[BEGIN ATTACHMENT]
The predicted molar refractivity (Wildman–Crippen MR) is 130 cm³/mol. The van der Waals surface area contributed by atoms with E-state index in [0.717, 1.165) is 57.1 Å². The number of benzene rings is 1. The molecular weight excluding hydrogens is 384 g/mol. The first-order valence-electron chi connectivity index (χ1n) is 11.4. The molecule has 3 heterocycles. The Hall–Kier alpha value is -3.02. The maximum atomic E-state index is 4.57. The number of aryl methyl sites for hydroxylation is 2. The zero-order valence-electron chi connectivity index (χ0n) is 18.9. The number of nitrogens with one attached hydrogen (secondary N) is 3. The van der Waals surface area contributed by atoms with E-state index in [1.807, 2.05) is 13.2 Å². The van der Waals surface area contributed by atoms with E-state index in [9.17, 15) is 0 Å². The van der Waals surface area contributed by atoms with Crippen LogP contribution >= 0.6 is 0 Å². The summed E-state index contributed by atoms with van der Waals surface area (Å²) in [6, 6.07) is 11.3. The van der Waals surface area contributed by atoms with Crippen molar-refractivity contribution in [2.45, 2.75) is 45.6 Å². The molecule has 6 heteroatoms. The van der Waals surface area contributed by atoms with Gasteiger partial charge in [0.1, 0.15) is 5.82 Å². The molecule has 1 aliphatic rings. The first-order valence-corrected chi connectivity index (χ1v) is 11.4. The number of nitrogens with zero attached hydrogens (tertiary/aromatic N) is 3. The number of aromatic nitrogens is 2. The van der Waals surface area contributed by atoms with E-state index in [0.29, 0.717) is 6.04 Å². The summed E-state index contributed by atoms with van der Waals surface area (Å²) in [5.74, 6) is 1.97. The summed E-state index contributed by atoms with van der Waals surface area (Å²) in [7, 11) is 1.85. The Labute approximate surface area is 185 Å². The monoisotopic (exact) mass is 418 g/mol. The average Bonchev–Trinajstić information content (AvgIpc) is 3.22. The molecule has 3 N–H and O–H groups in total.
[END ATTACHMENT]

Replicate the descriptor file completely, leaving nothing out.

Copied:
The predicted molar refractivity (Wildman–Crippen MR) is 130 cm³/mol. The van der Waals surface area contributed by atoms with E-state index in [0.717, 1.165) is 57.1 Å². The number of benzene rings is 1. The molecular weight excluding hydrogens is 384 g/mol. The first-order valence-electron chi connectivity index (χ1n) is 11.4. The molecule has 3 heterocycles. The Hall–Kier alpha value is -3.02. The maximum atomic E-state index is 4.57. The number of aryl methyl sites for hydroxylation is 2. The zero-order valence-electron chi connectivity index (χ0n) is 18.9. The number of nitrogens with one attached hydrogen (secondary N) is 3. The van der Waals surface area contributed by atoms with E-state index in [1.807, 2.05) is 13.2 Å². The van der Waals surface area contributed by atoms with E-state index in [9.17, 15) is 0 Å². The van der Waals surface area contributed by atoms with Crippen LogP contribution >= 0.6 is 0 Å². The summed E-state index contributed by atoms with van der Waals surface area (Å²) in [6, 6.07) is 11.3. The van der Waals surface area contributed by atoms with Crippen molar-refractivity contribution in [2.45, 2.75) is 45.6 Å². The molecule has 6 heteroatoms. The van der Waals surface area contributed by atoms with Gasteiger partial charge in [0.1, 0.15) is 5.82 Å². The molecule has 1 aliphatic rings. The first-order valence-corrected chi connectivity index (χ1v) is 11.4. The number of nitrogens with zero attached hydrogens (tertiary/aromatic N) is 3. The number of aromatic nitrogens is 2. The van der Waals surface area contributed by atoms with E-state index in [0.29, 0.717) is 6.04 Å². The summed E-state index contributed by atoms with van der Waals surface area (Å²) in [5.74, 6) is 1.97. The summed E-state index contributed by atoms with van der Waals surface area (Å²) in [7, 11) is 1.85. The Labute approximate surface area is 185 Å². The monoisotopic (exact) mass is 418 g/mol. The average Bonchev–Trinajstić information content (AvgIpc) is 3.22. The molecule has 3 N–H and O–H groups in total.